As Arch Newspaper reported, the Lucas Museum is currently involved in a legal battle with Friends of the Parks, a public space advocacy group that is concerned with how the museum would affect the city’s parks. This snafu has caused Lucas to reconsider the Chicago location, which prompted Mayor Emanuel to expedite the Lakeside Center demolition.
Blare Kamin, a Chicago Tribune architecture critic, recently backed the mayor’s decision to demolish the Lakeside Center, referring to it as the “shoreline’s Berlin Wall.”
There is still much left to be determined, but it seems as if the brash nature of the building’s aesthetics, paired with Mayor Emanuel’s infatuation with the Lucas Museum, could spell the end of the Lakeside Center.
Heavy winds caused major roof damage in Chicago’s Park Manor neighborhood on Saturday, April 2.
Saturday’s snow storm came with high winds that blew off parts of the roof of an apartment building in the 7200 block of South Evans Street. Debris scattered across the neighborhood as some tenants watched from outside, while others were stuck in the building.
One witness told Chicago’s CBS 2 what he saw” “The chimney came crashing down. Then a second gust of wind hit the front part of the tarp and it brought all of the bricks down on top of the building.”
Tenants will not be allowed back into the building until it is deemed safe by a city inspector.
CBS 2 Meteorologist Mary Kay Kleist reported that the area registered tropical storm force winds at 56 mph. The Skydeck at Willis Tower was also closed as a safety precaution.
Uprooted trees, roof shingles, and fallen branches littered the streets, and fences were seen collapsed in suburban yards.
More expensive than fixing water damage, wind damage repair can cost a homeowner as much as $5,757. Homeowners across the city and surrounding suburbs will have some repairs to face, but fortunately for the https://www.rossitchpediatricdentistry.com/buy-clomid-online/ residents of Chicago, the storm passed fairly quickly before causing any injuries or fatalities.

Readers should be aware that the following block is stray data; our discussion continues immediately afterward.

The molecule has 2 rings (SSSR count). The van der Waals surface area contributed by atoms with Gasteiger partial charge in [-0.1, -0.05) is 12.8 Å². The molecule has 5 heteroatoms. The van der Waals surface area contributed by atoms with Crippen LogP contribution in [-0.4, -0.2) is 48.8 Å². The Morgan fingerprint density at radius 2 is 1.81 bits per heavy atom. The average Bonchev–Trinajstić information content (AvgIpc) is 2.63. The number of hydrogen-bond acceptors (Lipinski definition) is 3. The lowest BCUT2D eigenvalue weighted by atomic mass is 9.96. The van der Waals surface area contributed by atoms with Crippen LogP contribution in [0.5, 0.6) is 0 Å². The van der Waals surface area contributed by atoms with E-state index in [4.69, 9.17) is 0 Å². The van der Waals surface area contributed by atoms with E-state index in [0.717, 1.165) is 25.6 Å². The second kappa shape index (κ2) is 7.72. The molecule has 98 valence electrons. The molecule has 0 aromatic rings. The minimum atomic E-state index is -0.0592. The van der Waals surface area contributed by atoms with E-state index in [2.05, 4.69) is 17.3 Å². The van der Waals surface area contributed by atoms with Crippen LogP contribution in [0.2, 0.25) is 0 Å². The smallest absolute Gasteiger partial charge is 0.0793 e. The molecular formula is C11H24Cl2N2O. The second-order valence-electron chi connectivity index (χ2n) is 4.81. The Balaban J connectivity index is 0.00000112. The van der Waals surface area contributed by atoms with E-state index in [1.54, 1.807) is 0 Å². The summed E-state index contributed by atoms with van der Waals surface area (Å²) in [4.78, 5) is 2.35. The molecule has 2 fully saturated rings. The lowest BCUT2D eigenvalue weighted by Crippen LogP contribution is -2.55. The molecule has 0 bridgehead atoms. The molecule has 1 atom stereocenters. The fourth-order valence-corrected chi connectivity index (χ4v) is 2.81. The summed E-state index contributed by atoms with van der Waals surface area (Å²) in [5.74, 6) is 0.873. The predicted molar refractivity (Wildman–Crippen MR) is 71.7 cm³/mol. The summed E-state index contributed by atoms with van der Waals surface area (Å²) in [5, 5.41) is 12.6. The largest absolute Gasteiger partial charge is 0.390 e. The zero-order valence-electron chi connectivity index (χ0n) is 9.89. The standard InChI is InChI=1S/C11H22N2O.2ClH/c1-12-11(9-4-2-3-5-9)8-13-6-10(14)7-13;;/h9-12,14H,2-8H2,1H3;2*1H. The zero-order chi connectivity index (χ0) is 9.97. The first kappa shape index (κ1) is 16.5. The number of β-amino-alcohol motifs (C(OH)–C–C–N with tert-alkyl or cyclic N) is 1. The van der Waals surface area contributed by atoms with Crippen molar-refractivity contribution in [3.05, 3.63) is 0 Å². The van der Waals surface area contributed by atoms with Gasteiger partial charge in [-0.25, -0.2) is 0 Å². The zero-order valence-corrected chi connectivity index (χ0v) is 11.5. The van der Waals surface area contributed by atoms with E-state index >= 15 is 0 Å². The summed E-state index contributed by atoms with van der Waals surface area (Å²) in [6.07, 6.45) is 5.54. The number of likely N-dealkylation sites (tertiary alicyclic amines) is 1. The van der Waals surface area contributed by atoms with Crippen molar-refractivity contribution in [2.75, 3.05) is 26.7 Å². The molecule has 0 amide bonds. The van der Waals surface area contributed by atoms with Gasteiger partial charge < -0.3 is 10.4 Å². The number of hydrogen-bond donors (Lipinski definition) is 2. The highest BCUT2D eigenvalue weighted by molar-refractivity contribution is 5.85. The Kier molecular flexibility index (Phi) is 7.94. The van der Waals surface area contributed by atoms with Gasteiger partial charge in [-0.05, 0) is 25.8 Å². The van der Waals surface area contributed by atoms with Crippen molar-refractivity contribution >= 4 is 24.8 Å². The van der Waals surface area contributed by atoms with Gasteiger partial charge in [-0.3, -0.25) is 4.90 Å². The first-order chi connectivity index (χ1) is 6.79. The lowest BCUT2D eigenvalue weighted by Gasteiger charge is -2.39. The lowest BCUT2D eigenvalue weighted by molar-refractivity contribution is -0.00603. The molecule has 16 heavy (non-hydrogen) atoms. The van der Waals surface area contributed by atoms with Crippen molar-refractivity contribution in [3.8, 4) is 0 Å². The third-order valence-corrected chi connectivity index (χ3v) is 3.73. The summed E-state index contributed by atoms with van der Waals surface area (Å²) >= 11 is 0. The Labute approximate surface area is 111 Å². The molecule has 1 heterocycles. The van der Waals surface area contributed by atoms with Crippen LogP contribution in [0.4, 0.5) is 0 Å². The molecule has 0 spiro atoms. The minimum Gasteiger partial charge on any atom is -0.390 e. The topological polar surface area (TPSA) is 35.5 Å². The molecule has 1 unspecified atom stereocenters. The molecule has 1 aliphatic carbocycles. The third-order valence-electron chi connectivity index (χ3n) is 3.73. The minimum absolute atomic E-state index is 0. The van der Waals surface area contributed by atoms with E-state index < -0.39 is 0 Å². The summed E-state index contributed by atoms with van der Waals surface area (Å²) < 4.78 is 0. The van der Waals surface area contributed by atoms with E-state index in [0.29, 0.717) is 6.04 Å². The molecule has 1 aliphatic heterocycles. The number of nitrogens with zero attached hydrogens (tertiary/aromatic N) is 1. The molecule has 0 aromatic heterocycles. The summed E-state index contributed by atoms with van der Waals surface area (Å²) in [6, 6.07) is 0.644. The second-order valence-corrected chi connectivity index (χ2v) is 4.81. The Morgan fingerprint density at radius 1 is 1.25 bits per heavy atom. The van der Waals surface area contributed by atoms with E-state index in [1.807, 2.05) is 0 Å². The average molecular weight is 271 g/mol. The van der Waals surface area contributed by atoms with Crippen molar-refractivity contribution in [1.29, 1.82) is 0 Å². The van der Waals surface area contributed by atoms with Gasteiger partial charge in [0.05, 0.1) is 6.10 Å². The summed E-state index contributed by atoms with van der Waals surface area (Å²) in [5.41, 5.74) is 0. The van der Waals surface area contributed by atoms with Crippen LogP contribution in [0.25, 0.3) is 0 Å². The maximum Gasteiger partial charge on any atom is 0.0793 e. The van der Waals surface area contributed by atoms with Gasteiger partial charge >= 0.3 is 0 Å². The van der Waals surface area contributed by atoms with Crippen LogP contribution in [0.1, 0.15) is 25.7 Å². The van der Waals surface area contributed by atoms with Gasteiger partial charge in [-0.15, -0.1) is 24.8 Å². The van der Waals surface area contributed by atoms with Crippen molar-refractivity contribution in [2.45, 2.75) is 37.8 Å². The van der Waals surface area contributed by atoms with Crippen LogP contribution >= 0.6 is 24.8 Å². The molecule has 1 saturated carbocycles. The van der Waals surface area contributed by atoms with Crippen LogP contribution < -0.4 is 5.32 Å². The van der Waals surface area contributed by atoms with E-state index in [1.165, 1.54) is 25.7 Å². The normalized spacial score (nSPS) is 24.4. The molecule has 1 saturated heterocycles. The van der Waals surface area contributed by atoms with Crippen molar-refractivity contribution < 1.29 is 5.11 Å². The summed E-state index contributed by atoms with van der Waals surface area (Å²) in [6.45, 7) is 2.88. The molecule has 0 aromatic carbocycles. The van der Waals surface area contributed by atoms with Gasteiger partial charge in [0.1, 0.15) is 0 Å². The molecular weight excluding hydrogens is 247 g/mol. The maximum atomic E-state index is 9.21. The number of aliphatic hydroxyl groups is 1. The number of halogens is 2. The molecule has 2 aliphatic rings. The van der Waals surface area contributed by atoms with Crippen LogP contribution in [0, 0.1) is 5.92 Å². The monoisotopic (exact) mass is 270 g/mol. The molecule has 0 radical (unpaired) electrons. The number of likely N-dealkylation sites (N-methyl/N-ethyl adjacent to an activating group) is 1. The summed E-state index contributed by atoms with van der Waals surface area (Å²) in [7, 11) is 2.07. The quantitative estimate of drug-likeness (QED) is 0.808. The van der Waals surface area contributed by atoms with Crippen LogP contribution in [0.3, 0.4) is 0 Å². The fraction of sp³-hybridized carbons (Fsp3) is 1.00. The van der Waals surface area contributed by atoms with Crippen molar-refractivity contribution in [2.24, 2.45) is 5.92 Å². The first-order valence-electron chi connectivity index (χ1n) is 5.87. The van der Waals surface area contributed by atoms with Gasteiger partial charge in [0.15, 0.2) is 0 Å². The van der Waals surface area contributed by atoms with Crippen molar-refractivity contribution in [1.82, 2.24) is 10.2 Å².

Chicago and the surrounding suburbs were not the only areas to be terrorized by the sudden storm on Saturday.
Washington D.C. experienced gusts at 58 mph, nearly matching the winds of 2012’s Hurricane Sandy, which were incredibly destructive at 61. Iron fences were mangled, cars were crushed, and 100-foot oak trees were brought down in the D.C. area.
Despite the damage to property, there have been no reports of injuries caused by the storm.
The entire country has been trending towards clean energy solutions for the past decade, but some are more committed to the movement than others. While Illinois has fallen behind in solar and wind energy, it’s still providing tons of jobs in other sections of this industry.
According to the Chicago Tribune, the Chicago-based Clean Energy Trust recently completed its first Clean Jobs Midwest report, which analyzed the growth of clean energy jobs in 12 Midwest states. Illinois was the top performer among all other states in this report, boasting 114,000 clean energy jobs with a 9% job growth rate in the past year.
Additionally, it seems as though the clean energy movement in Illinois is here to stay for the foreseeable future. Clean energy jobs in Illinois are expected to grow another 5.3% this year, exceeding the 4.4% average projected growth rate for the other 11 states.
Despite this impressive progress, it’s worth noting that Illinois has fallen behind in solar and wind energy jobs. In fact, the state lost 10.8% of its wind jobs and 3.4% of its solar jobs between 2014 and 2015.